Telenor and Axiata get Malaysia merger green light but with conditions

Telenor and Axiata Group have received regulatory approval for their proposed merger in Malaysia, which they now expect to complete in the second half of this year.

It is almost a year to the day since the two telecoms groups signed on the dotted line to merge their operating subsidiaries in Malaysia – Telenor’s Digi and Axiata’s Celcom. The telcos won over the Malaysian Communications and Multimedia Commission (MCMC) with a series of pledges designed to address the regulator’s competition concerns.

They have agreed to divest 70 MHz of the merged outfit’s spectrum holdings across the 1800 MHz, 2.1 GHz and 2.6 GHz bands, the first of which will be returned to the MCMC within two years of the deal’s completion and the last two bands to be handed back within three years. The telcos will also establish an independent business unit for Celcom Digi’s MVNO wholesale business within six months of the merger closing and will ensure that they continue to offer wholesale services to virtual players at the same terms they currently provide.

The companies will also be required to sell off Celcom’s Yoodo sub-brand. Yoodo offers retail mobile plans to consumers and is euphemistically described by Celcom as its lifestyle brand.

Finally, the merged entity has committed to certain distribution arrangements and to creating a single brand identity within two years.

It’s all pretty standard stuff from a regulatory point of view. Market watchers will be keen to see what happens to Yoodo, which appears to be a fairly strong brand locally – no doubt due to its low-cost prepaid offers – and could prove a valuable asset to another market player. However, the regulator has made provision for the eventuality that the telco might not find a buyer.

In a statement outlining its conditions on the merger, the MCMC said it expects the merged entity to sell Yoodo within 18 months of the deal’s completion. Should it fail to do so, it has three months to wind down the operation.

The MCMC appears to be giving Telenor and Axiata plenty of time to adhere to its requirements. That said, the process to date has been pretty slow.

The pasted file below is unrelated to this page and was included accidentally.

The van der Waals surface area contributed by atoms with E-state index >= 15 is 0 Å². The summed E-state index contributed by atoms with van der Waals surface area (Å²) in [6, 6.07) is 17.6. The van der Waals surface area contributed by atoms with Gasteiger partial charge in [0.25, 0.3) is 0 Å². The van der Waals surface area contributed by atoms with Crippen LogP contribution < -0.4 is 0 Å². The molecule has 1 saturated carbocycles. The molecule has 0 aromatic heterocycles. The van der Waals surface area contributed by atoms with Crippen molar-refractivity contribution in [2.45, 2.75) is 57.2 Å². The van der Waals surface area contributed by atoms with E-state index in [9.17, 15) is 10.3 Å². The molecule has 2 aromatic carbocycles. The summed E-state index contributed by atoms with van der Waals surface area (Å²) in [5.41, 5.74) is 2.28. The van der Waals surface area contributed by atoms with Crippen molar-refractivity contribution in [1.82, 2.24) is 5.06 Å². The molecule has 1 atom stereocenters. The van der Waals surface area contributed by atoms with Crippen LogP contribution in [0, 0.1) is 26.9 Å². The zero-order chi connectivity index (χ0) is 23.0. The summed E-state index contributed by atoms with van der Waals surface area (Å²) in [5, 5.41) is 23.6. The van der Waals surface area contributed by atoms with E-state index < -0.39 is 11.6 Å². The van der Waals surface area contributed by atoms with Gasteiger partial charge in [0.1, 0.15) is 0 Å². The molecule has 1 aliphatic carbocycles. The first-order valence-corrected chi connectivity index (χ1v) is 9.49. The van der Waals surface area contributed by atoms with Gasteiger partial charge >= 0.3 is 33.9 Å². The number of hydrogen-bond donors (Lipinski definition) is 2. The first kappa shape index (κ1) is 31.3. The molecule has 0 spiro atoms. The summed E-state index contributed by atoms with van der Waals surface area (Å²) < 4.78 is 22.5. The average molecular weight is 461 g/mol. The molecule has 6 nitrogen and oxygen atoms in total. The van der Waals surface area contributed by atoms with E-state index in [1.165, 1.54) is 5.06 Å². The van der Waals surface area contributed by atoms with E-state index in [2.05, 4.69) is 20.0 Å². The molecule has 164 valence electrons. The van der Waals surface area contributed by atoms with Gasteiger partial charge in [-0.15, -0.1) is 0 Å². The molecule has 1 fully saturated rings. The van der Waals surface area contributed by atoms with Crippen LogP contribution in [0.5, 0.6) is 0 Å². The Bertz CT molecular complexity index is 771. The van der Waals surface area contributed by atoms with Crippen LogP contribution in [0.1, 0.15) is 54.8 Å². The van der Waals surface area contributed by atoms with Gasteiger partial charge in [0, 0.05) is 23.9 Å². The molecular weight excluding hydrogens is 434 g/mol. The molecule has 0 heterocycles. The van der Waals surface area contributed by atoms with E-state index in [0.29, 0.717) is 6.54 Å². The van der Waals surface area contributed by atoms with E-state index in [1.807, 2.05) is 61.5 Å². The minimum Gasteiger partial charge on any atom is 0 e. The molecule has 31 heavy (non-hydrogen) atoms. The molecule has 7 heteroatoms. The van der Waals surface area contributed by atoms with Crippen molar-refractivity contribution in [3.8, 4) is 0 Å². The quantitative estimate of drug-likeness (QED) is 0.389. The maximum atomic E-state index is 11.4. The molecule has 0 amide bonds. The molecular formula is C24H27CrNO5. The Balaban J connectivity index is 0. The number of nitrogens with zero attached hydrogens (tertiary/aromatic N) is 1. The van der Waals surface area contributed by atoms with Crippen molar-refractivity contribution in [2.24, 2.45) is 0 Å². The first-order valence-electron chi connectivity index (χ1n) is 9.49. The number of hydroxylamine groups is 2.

Telenor and Axiata famously made a first attempt to join their Malaysian businesses in May 2019, but later that summer called off the deal, without rally explaining why. There were “some complexities” in the proposed transaction, they said. As such, in April last year, when we first heard that the pair were back round the table with the same goal in sight, there was naturally some scepticism over whether they would make it over the line.

A formal deal was later announced that gives Telenor and Axiata each a 33.1 percent stake in the merged operator, with the remainder in the hands of investors. The structure of the deal will see Axiata receive newly issued shares in Digi representing a 33.1percent post-transaction shareholding and a cash equalisation amount of around 2 billion ringgit (around US$480 million), of which RM1.7 billion will come from Digi as new debt, and the remaining RM300 million from Telenor. Taking into account Axiata’s holding and those of Malaysian institutional investors, the merged Celcom Digi, as it will be known (unless the parents have since changed their minds), will be majority-owned by Malaysians and will continue to be listed on the Malaysian stock exchange.

At the time the firms said they expected to close the deal in the second quarter of 2022 – so within the next couple of days – but have since pushed back their deadline to the second half of this year.

They still have some work to do to get there; the deal requires the approval of the Securities Commission, Bursa Malaysia, and shareholders of both Axiata and Digi. But getting clearance from the MCMC is a huge step forward that will give the parties – and the wider industry – confidence that the merger will go ahead this time around.


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